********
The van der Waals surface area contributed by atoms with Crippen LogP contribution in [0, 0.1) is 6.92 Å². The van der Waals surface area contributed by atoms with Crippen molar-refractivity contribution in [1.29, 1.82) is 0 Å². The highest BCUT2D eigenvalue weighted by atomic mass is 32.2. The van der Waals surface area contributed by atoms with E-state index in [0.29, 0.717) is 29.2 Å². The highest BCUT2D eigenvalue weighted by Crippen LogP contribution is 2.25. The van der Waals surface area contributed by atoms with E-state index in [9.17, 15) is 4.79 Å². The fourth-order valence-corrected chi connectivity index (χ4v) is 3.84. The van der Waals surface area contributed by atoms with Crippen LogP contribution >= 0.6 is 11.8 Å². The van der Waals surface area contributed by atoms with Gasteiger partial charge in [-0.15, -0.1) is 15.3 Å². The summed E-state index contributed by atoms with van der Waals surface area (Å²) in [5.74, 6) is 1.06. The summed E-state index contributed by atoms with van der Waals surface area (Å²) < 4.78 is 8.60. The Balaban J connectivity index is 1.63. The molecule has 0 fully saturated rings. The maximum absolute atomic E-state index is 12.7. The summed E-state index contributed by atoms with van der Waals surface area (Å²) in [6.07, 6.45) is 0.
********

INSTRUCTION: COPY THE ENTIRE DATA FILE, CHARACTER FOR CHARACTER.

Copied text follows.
The van der Waals surface area contributed by atoms with Crippen LogP contribution in [0, 0.1) is 6.92 Å². The van der Waals surface area contributed by atoms with Crippen molar-refractivity contribution in [1.29, 1.82) is 0 Å². The highest BCUT2D eigenvalue weighted by atomic mass is 32.2. The van der Waals surface area contributed by atoms with E-state index in [0.29, 0.717) is 29.2 Å². The highest BCUT2D eigenvalue weighted by Crippen LogP contribution is 2.25. The van der Waals surface area contributed by atoms with E-state index in [9.17, 15) is 4.79 Å². The fourth-order valence-corrected chi connectivity index (χ4v) is 3.84. The van der Waals surface area contributed by atoms with Crippen LogP contribution >= 0.6 is 11.8 Å². The van der Waals surface area contributed by atoms with Gasteiger partial charge in [-0.15, -0.1) is 15.3 Å². The summed E-state index contributed by atoms with van der Waals surface area (Å²) in [5.74, 6) is 1.06. The summed E-state index contributed by atoms with van der Waals surface area (Å²) < 4.78 is 8.60. The Balaban J connectivity index is 1.63. The molecule has 0 fully saturated rings. The maximum absolute atomic E-state index is 12.7. The summed E-state index contributed by atoms with van der Waals surface area (Å²) in [6.07, 6.45) is 0.